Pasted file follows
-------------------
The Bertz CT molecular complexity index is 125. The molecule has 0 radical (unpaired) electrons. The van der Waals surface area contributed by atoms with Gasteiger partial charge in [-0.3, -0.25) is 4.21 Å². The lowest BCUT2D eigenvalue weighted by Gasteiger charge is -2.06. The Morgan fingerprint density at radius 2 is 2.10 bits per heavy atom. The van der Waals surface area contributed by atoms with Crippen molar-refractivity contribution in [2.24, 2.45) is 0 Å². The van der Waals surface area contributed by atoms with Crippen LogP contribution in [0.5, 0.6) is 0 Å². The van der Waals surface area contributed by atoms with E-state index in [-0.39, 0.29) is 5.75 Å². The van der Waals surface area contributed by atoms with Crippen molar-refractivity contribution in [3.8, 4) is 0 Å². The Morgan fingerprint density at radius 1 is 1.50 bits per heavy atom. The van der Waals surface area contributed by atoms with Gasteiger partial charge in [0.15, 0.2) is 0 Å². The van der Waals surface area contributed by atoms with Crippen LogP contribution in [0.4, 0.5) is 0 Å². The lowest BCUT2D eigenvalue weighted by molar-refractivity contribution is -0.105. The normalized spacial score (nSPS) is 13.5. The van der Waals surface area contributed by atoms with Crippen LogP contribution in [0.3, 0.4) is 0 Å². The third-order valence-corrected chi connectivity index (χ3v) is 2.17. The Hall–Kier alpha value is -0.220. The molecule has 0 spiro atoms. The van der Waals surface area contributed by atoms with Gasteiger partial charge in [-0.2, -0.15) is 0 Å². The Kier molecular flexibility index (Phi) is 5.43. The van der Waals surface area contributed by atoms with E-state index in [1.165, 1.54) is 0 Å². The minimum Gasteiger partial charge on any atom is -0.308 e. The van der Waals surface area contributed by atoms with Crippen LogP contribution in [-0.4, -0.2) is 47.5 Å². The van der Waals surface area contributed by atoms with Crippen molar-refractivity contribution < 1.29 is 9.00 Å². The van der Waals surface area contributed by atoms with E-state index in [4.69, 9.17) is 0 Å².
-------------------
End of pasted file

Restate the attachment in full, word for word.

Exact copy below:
The Bertz CT molecular complexity index is 125. The molecule has 0 radical (unpaired) electrons. The van der Waals surface area contributed by atoms with Gasteiger partial charge in [-0.3, -0.25) is 4.21 Å². The lowest BCUT2D eigenvalue weighted by Gasteiger charge is -2.06. The Morgan fingerprint density at radius 2 is 2.10 bits per heavy atom. The van der Waals surface area contributed by atoms with Crippen molar-refractivity contribution in [2.24, 2.45) is 0 Å². The van der Waals surface area contributed by atoms with Crippen LogP contribution in [0.5, 0.6) is 0 Å². The van der Waals surface area contributed by atoms with E-state index in [-0.39, 0.29) is 5.75 Å². The van der Waals surface area contributed by atoms with Crippen molar-refractivity contribution in [3.8, 4) is 0 Å². The Morgan fingerprint density at radius 1 is 1.50 bits per heavy atom. The van der Waals surface area contributed by atoms with Gasteiger partial charge in [0.15, 0.2) is 0 Å². The van der Waals surface area contributed by atoms with Crippen LogP contribution in [0.4, 0.5) is 0 Å². The lowest BCUT2D eigenvalue weighted by molar-refractivity contribution is -0.105. The normalized spacial score (nSPS) is 13.5. The van der Waals surface area contributed by atoms with Crippen LogP contribution in [0.3, 0.4) is 0 Å². The third-order valence-corrected chi connectivity index (χ3v) is 2.17. The Hall–Kier alpha value is -0.220. The molecule has 0 spiro atoms. The van der Waals surface area contributed by atoms with Gasteiger partial charge in [-0.2, -0.15) is 0 Å². The Kier molecular flexibility index (Phi) is 5.43. The van der Waals surface area contributed by atoms with E-state index in [1.165, 1.54) is 0 Å². The minimum Gasteiger partial charge on any atom is -0.308 e. The van der Waals surface area contributed by atoms with Crippen LogP contribution in [-0.4, -0.2) is 47.5 Å². The van der Waals surface area contributed by atoms with Crippen molar-refractivity contribution < 1.29 is 9.00 Å². The van der Waals surface area contributed by atoms with E-state index in [4.69, 9.17) is 0 Å².